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Green Smart Magazine : 2009_new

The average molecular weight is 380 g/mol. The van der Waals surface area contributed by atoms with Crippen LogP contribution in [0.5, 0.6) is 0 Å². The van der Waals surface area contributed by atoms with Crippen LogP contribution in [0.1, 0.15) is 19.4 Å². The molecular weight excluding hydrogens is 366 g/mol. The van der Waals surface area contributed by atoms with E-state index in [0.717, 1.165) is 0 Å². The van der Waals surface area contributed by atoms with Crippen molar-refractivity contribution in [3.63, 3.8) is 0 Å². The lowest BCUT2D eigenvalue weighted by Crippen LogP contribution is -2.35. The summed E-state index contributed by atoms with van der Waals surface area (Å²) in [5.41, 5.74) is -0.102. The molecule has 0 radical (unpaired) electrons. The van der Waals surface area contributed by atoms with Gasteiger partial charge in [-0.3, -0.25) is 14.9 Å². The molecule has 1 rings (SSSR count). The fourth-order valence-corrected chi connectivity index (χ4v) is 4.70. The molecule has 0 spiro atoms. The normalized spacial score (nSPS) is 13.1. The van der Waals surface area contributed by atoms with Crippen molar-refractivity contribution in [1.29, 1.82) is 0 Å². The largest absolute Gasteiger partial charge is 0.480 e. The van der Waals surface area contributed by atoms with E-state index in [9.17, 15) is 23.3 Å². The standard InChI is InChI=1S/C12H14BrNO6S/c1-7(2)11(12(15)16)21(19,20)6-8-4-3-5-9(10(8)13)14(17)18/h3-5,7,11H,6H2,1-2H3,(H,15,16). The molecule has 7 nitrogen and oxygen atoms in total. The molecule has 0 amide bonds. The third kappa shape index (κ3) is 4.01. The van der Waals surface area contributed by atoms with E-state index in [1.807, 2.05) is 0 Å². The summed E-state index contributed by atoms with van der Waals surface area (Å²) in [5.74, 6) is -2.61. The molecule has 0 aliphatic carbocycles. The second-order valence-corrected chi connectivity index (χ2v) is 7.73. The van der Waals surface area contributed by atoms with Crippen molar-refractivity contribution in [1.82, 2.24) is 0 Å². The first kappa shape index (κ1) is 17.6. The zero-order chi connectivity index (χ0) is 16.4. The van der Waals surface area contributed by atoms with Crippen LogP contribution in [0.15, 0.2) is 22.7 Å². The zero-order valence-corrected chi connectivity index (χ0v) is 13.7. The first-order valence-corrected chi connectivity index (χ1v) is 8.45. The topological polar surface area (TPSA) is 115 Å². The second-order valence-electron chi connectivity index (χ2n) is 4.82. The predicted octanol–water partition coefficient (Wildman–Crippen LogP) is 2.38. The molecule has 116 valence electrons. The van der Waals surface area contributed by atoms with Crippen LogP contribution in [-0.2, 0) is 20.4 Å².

LEFT: Harness the sun's energy with solar panels and nor th-facing windows BELOW: Choose low maintenance materials for a healthy home thermal mass. 'The sunlight hits the concrete slab and absorbs all that heat. If clouds go past, the concrete slab helps keep the internal temperature by trapping the winter gain within the home,' Darren says. In keeping with Richard's commitment to the environment, the house has a strong focus on solar energy. Richard installed his company's photovoltaic solar power system, which produces a staggering 80 per cent of the home's power usage throughout the year. This 1600W system feeds excess energy back into the grid, which translates to extra credits in the Potter's electricity bills. A solar hot water system was installed on the north-facing roof to maximise the use of the sun for providing hot water. Two 4000- litre rainwater tanks on the roof collect all the rainwater and ser vice the bathroom, toilet, kitchen and laundry, plus the garden. Darren is also keen to encourage the general healthiness of a home, and as a result believes in choosing low-maintenance materials and products that expel no nasty aspects into the air. For filtering any nasties such as dust and pollen, the house uses a Venmar air circulation system. This ducted ventilation system also keeps the humidity at a user-defined level. 'Our innovative insulation system created a very cost-effective, energy-efficient and quiet wall and ceiling system,' Darren says. Colorbond roofing with thermally triggered roof vents is designed to expel heat in summer, while lightweight external walls minimise summer heat. A CSR Hebel Powerpanel wall system and Hardies Linea weatherboards are used here. Darren says that, luckily, Australia has come a long way from the radical or alternative perceptions of energy efficiency that existed when he started the business. 'People don't have to go to extremes anymore to make a healthy home. For me, because we're in the unchartered waters where builders live, I know that we are doing some good stuff and we are proud to be working in that sort of arena. 'GreenSmart's growing a lot stronger every year. ' gs ideas everyone can use • keep windows to a minimum on the hottest side of the house • increase the thermal mass of your home with a concrete slab and internal masonry walls • choose low-maintenance materials and products and improve air quality with a ducted ventilation system • install self-sealing roof vents to help purge heat from the home in summer. What better way to demonstrate the benefits of energy efficiency than by talking to the people who have already done it? Richard and Audrey Potter's house at 27 Rose St, Sandringham is about four years old now. For those who want to get a closer look, you can take a peek inside their house on 12 September as part of the Australian and New Zealand Solar Energy Society's annual Sustainable House Day. Tickets are $5 per house visited. More information can be found at www.sustainablehouseday.com. HIA is also holding a GreenSmart on Display event across Australia on 17 and 18 October, where homebuyers and renovators can learn more about the features of an environmentally responsible home. See a range of GreenSmart homes and talk with HIA GreenSmart design and building professionals. For more information about the GreenSmart housing and development projects you can see in your state at GreenSmart on Display, check out greensmart.com.au. GreenSmart on Display smarthomes greensmart 2009 33